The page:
Monday, 3 March 2008

EU TFEU: Churches and non-confessional organisations

Can a member state of the European Union contemplate the death penalty for apostasy, the renunciation of a religious faith, since the relations between state and church are exclusive competences of the member states?

We take a look at what the Lisbon Treaty has to say about state powers in religious matters, and we outline the limits of these competences.

Europe is no Iran.

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The intergovernmental conference (IGC 2007) inserted a new Article 16c on churches and religions into the Treaty of Lisbon (ToL), in Part One, Principles, Title II, Provisions having general application, of the Treaty establishing the European Community (TEC), renamed the Treaty on the Functioning of the European Union (TFEU). See the Official Journal (OJ) 17.12.2007 C 306/50:

30) The following new Article 16 C shall be inserted:

Article 16c TFEU (ToL), after renumbering Article 17 TFEU

1. The Union respects and does not prejudice the status under national law of churches and religious associations or communities in the Member States.

2. The Union equally respects the status under national law of philosophical and non-confessional organisations.

3. Recognising their identity and their specific contribution, the Union shall maintain an open, transparent and regular dialogue with these churches and organisations.

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There is no corresponding provision in the current treaties, but the first two paragraphs derive from Declaration 11 attached to the Treaty of Amsterdam. Available at:

http://europa.eu.int/eur-lex/lex/en/treaties/dat/11997D/htm/11997D.html#0133040028

11. Declaration on the status of churches and non-confessional organisations

The European Union respects and does not prejudice the status under national law of churches and religious associations or communities in the Member States.

The European Union equally respects the status of philosophical and non-confessional organisations.

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The European Convention debated the place of God, churches and religion in the draft Treaty establishing a Constitution for Europe, and ended up with the following provision in Part I, Title VI The democratic life of the Union (OJ 18.7.2003 C 169/20):

Article I-51 Draft Constitution
Status of churches and non-confessional organisations

1. The Union respects and does not prejudice the status under national law of churches and religious associations or communities in the Member States.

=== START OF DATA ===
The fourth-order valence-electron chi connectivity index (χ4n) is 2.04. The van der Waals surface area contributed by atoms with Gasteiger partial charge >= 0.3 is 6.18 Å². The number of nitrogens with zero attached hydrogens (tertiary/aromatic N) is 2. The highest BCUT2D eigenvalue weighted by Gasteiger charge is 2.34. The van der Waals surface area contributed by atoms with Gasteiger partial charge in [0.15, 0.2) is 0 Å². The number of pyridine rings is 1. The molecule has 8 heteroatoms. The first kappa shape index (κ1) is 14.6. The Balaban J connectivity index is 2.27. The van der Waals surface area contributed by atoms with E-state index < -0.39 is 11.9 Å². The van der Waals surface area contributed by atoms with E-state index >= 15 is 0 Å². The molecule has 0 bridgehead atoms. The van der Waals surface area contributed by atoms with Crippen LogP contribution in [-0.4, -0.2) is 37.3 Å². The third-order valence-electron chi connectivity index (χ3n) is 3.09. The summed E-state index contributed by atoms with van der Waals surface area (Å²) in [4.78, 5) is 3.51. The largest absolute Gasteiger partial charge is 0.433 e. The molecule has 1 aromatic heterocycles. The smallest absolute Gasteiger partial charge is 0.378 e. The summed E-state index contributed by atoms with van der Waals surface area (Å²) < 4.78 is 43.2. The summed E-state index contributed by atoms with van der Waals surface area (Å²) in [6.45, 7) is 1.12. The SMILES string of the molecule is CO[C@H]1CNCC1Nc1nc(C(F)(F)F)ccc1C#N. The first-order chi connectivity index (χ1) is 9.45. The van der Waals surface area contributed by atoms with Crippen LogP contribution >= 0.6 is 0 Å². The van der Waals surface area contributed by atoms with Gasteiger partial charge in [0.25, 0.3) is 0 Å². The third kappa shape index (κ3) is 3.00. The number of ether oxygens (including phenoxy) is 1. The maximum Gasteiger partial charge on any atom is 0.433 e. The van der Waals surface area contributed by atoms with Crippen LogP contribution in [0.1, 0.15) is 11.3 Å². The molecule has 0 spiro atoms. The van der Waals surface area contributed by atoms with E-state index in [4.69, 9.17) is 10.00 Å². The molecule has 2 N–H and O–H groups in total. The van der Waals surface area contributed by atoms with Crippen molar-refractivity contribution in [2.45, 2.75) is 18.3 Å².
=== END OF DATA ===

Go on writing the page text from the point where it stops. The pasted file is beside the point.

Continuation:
2. The Union equally respects the status of philosophical and non-confessional organisations.

3. Recognising their identity and their specific contribution, the Union shall maintain an open, transparent and regular dialogue with these churches and organisations.

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We can see that the two paragraphs of Declaration 11 were numbered, but inserted ‘verbatim’. The third paragraph, on a regular dialogue with churches as well as religious and non-confessional organisations was new.

The IGC 2004 continued the discussion on the place of God and religion in the secular Treaty establishing a Constitution for Europe, but as in the draft Constitution, there was no specific mention of God. The Constitution began its Preamble with the following referral:

DRAWING INSPIRATION from the cultural, religious and humanist inheritance of Europe, from which have developed the universal values of the inviolable and inalienable rights of the human person, freedom, democracy, equality and the rule of law, …

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As you can see, the Constitutional Treaty took over the provision of the draft Constitution, in Part I, Title VI The democratic life of the Union, adding ‘under national law’ to the second paragraph (OJ 16.12.2004 C 310/36):

Article I-52 Constitution
Status of churches and non-confessional organisations

1. The Union respects and does not prejudice the status under national law of churches and
religious associations or communities in the Member States.

2. The Union equally respects the status under national law of philosophical and non-confessional
organisations.

3. Recognising their identity and their specific contribution, the Union shall maintain an open,
transparent and regular dialogue with these churches and organisations.

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These provisions of the Lisbon Treaty TFEU and the Constitution are identical.

If God is universal, the relations between states and churches are manifold. The European Union recognises that these relations are within the exclusive competence of the member states.

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On the other hand, the powers of the member states may be exclusive, but not without limits. All the EU members are members of the Council of Europe, and they are parties to the pan-European Convention for the Protection of Human Rights and Fundamental Freedoms, available at: